This Broke My Heart

“Do you want to play our science game?”

The girl, maybe about 8 or 9, wandered up to my table at the Arizona Science Center. I volunteered to help out at Bioscience Day on behalf of my employer. I’m the marketing director, which uniquely qualifies me to guide a lesson designed for grade-schoolers.

“I … I don’t know … much about science.” She eyed the colored marbles, gathered in the baggies, arrayed across the table.

“It’s a game. You have to figure out which one is different,” I offered, hoping to overcome her shyness. A woman loomed behind her, encouraging her to go on and play.

“I don’t know anything,” the girl said. “I’m not smart.”

The Science Center education manager dove in where my words failed: “We can figure it out together. This is a puzzle, and I know you can do it. I’ll help you.”

Four Ziploc bags, each filled with colored marbles representing different things we’d find in your blood stream: Red for oxygen-delivering red blood cells. White for infection-fighting white blood cells. Blue for C-Reactive Protein (It’s what makes you feel sleepy when you’re sick – I learned something new!) Green for a mysterious biomarker.

Bag 3 had an overabundance of white and blue marbles, with fewer red ones, along with a handful of greens. Bags 1, 2 and 4 had similar numbers of white and red marbles with fewer blues and no greens. Guess which one was sick?

“I can’t do it. I don’t know anything.”

“We’re doing it together. Let’s count the marbles together in each bag.”

The education manager’s white lab coat doubled as a super hero cape. She guided the girl through counting the marbles in each bag.

“Now which one is different than the others?” The girl pointed to Bag 3.

“Why is it different?”

“I don’t know. I don’t know anything.”

“You said it was different, and something about it made you think that. What was it?”

She pointed to the green marbles.

“Good job! Is there anything else that’s different about this bag?”

“I don’t know. I don’t know much.”

“But you figured out the right answer,” we said in unison. “You can figure this out.”

She looked at the bag. She looked at the woman behind her. She looked at the floor. She pointed to the white marbles.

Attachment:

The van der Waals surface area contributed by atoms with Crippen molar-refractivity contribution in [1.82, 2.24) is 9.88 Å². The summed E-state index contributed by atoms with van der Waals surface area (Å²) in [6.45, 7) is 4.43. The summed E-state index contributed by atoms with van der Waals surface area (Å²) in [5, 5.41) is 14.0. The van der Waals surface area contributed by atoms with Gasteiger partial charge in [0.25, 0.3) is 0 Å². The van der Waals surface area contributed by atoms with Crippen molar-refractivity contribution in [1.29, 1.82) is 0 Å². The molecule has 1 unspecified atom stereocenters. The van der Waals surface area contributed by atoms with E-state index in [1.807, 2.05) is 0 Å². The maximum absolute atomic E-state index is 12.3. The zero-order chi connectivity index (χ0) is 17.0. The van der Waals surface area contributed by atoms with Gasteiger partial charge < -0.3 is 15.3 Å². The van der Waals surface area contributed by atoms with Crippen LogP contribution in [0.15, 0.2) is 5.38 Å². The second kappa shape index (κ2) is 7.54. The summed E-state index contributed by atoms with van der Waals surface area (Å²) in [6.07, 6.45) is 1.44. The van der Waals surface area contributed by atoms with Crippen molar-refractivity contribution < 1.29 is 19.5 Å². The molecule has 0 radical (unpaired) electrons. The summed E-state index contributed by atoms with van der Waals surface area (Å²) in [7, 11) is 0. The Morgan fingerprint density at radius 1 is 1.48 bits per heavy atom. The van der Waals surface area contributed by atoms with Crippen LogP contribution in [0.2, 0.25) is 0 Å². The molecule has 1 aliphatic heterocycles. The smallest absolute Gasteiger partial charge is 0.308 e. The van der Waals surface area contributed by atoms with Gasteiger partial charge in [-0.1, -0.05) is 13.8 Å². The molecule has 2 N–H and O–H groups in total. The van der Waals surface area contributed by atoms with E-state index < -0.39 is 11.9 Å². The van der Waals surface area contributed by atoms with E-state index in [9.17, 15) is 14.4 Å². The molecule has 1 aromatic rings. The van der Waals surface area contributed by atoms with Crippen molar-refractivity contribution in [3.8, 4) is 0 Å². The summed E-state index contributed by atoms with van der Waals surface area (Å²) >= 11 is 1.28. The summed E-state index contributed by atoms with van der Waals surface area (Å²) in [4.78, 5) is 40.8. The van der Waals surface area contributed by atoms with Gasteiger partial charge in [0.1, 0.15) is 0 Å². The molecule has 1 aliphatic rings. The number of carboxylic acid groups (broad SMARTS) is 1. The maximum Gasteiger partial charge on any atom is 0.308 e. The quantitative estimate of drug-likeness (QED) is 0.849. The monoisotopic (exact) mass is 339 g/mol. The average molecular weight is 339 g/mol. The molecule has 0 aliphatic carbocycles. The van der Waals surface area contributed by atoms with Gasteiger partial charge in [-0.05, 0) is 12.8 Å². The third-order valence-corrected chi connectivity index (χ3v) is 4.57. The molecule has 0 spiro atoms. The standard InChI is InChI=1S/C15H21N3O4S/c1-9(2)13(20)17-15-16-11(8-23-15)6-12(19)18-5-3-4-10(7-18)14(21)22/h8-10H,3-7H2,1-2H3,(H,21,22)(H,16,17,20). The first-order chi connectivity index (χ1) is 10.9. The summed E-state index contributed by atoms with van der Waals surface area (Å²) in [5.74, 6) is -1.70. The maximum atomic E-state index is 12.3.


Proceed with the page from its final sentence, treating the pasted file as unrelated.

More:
“Good job! You did it!”

I stamped the little girl’s Bioscience passport and handed it to her with a smile. I mentioned we also had a painting project and asked if she liked art.

“I don’t know. I’m not good. I don’t know anything.”

“Well, you can try – just like you did here. Have fun today.”

The woman led her into the bowels of the Center – literally the bowels, they have a giant crawl-through colon – and left me to stew in my thoughts: Be careful what you say to kids.

I suspect the woman who brought her to the Science Center was not the person who told her she didn’t know anything. She tried to encourage the girl, best she could. At 8 years old, if you don’t believe you know anything, where are you at 18, at 28, at 38?

Be careful what you say to kids.

Circle of Life, Bitches

There is nothing cute about mouse shit in your pantry.

There is nothing sweet about the staccato scrape of their hard little feet in your drywall, rousing you from a dreamless sleep. The fuckers may be fuzzy, but they are neither adorable nor benign. There is a reason they are called pests.

And they must be controlled.

“I think I heard a mouse in the house,” I said to Pat as he wiped the sleep from his eyes and made his way to the kitchen.

“Did you see it?”

“No. Just heard the little tap-tap, and I looked for it, but then it stopped.”

“Probably just the ice in the refrigerator.”

I should have known better than to bring it up before coffee, but I’d been sitting with this invisible interloper for two hours, listening to it rummage through the walls as I shook the curtains, crawled beneath the sink and shined my iPhone flashlight along the dust bunnies haunting our baseboards. The next day, I heard it again and uncovered hard evidence.

“There really is a mouse,” I told Pat. “I looked behind the couch. There’s poop.”

He grunted. It was 6:30.

Days later, I returned home from a holiday happy hour with friends. The whine of our shop-vac greeted me at the door. The closet hung open, disgorging heavy coats and fleece jackets on the dining room floor. In the living room, sofa cushions tumbled across the carpet. The TV and its spaghetti of cables and wires hung out of their nook.

The back door gaped open.